You unzip your tent on a cool fall morning. As you step out, you have one thought: Coffee. You light up your canister stove and crank it up to full blast, but for some reason, it seems to be taking a lot longer to boil water than last evening. Is it the lack of caffeine, or is the stove really slower this morning? What’s going on?
Seasoned backpackers will recognize that the pressure has dropped in their fuel canister now that it’s cooler outside. A stove’s output relies heavily on its fuel pressure, so when that pressure drops in cooler temperatures, your stove’s output naturally declines.
But it’s not just cooler temps that cause this. The mere act of running your stove causes its pressure to drop. This is because fuel cools as it vaporizes, and cools the canister down. This means that each back-to-back pot of water you heat with that same canister will take longer to boil because the stove has less pressure feeding it.
So, what makes certain canister stoves like MSR’s Reactor or WindBurner Stove Systems able to consistently deliver fast boil times across a range of conditions: from warm afternoons, to cool mornings and even into the frigid evenings of the high alpine?
The answer comes down to a tiny component that’s built into these stoves. It’s called a pressure regulator.
What is a pressure regulator?
This tiny component lives inside the stove’s valve. As its name implies, it controls how much fuel pressure is fed into the stove jet. MSR stove systems are designed to operate best at precise pressure levels, and the regulator maintains those levels regardless of what’s happening externally.
MSR engineers designed the Reactor and WindBurner to operate optimally at a very low pressure level. This is so that, until the pressure drops below it, the stove delivers its highest heat output most efficiently. The pressure regulator makes sure the stove is consistently receiving that precise fuel pressure level.
How pressure regulators improve boil times
Most backpacking stoves don’t feature a pressure regulator. As their fuel pressure drops, their heat output also declines. In contrast, a stove that’s regulated offers consistent performance even as canister pressure drops.
Here’s a look at the numbers: An unregulated stove is designed to deliver its max output (i.e., its fasted boil time) at 70°F. At this point, the canister pressure is 45 psi.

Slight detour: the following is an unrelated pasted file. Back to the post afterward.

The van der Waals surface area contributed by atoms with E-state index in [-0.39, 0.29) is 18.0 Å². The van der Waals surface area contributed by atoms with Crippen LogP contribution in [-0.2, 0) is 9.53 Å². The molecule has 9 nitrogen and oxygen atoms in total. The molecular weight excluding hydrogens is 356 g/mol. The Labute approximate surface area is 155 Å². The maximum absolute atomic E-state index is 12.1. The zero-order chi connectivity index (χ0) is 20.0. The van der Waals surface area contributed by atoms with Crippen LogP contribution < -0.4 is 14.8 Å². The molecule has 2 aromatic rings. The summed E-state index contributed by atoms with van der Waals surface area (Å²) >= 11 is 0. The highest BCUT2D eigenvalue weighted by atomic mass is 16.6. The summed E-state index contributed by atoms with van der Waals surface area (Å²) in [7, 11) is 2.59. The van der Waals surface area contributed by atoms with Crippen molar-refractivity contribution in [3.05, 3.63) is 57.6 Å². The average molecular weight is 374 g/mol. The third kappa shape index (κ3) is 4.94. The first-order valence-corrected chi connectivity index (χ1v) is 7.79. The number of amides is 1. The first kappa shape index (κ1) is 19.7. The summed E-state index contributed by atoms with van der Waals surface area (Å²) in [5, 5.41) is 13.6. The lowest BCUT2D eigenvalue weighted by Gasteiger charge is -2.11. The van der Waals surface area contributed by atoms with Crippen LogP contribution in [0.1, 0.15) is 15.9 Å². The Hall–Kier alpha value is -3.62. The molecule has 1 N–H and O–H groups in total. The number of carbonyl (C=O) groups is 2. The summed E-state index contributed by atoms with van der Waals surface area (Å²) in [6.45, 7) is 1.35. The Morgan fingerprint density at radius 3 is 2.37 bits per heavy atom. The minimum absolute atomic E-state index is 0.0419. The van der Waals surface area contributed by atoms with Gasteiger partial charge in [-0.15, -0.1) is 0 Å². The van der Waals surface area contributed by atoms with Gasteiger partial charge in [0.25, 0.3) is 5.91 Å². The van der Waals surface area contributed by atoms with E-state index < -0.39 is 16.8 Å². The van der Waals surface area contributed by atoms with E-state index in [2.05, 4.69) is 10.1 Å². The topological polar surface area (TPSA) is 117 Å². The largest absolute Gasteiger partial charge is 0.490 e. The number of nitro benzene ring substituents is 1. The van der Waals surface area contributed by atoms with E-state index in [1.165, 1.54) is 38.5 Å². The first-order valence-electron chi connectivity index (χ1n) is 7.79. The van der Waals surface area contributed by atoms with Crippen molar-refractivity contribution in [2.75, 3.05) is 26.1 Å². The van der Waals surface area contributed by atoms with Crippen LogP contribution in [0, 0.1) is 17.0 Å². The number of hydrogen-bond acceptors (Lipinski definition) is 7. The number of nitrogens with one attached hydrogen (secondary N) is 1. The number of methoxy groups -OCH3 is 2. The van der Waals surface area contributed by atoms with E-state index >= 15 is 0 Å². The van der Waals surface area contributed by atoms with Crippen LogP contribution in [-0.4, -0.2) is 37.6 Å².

When the temperature drops to 50°F, the pressure in the canister drops to 30 psi. As you run your stove, your canister cools further, easily dropping to 40°F and 22 psi. As it turns out, on that cool fall morning your stove may actually be putting out less than 60% of its rating.
In contrast, MSR’s WindBurner and Reactor stoves are designed to run at full output at only 15 psi. The regulator ensures that the stove only receives that precise pressure regardless of the real pressure inside the canister (until it finally drops below 15).
It’s only when your canister is nearly empty or the conditions are extremely cold that the pressure will finally drop below the limit of the pressure regulator and you’ll notice it in performance.
All this means that with a well-regulated stove, your fourth pot of water will boil just as fast as your first, and you’ll enjoy high stove performance through a far greater range of conditions.
How does a pressure regulator work?
Located inside the stove’s valve, MSR’s pressure regulators feature a tiny poppet valve. This valve is controlled by a small diaphragm that is constantly comparing the atmospheric pressure to the pressure headed toward the jet. As it reads these pressure differences, the diaphragm opens or closes the poppet valve to allow more pressure in from the canister or to cut it off. In doing so, it makes sure that the stove’s jet is always receiving the precise pressure we want it to.
Are all pressure regulators created equal?
Pressure regulators are intricate pieces of technology and they’re not all engineered equally. At MSR, a substantial amount of the R&D that went into our new WindBurner stove system was dedicated to its regulator alone. The precision tolerances that are built into a quality regulator are critical and take a great deal of engineering time to achieve. That’s why only a few companies offer stoves with regulators in the first place, and why they vary in performance.
As depicted in the chart above, a stove with a well-designed regulator delivers its optimum BTUs relatively consistently, until its canister ultimately drops below its regulated level.
A stove with a low-quality regulator will start off impressively, then quickly plummet in performance, offering neither consistency nor efficiency.
Of course, there’s far more that goes into the design of a stove that impacts its overall performance. But in challenging conditions, a good pressure-regulated stove will be more dependable and consistently faster than conventional stoves—so you can make that hot cup of coffee, and get on with a day roaming the alpine.
Originally published on July 28th, 2016.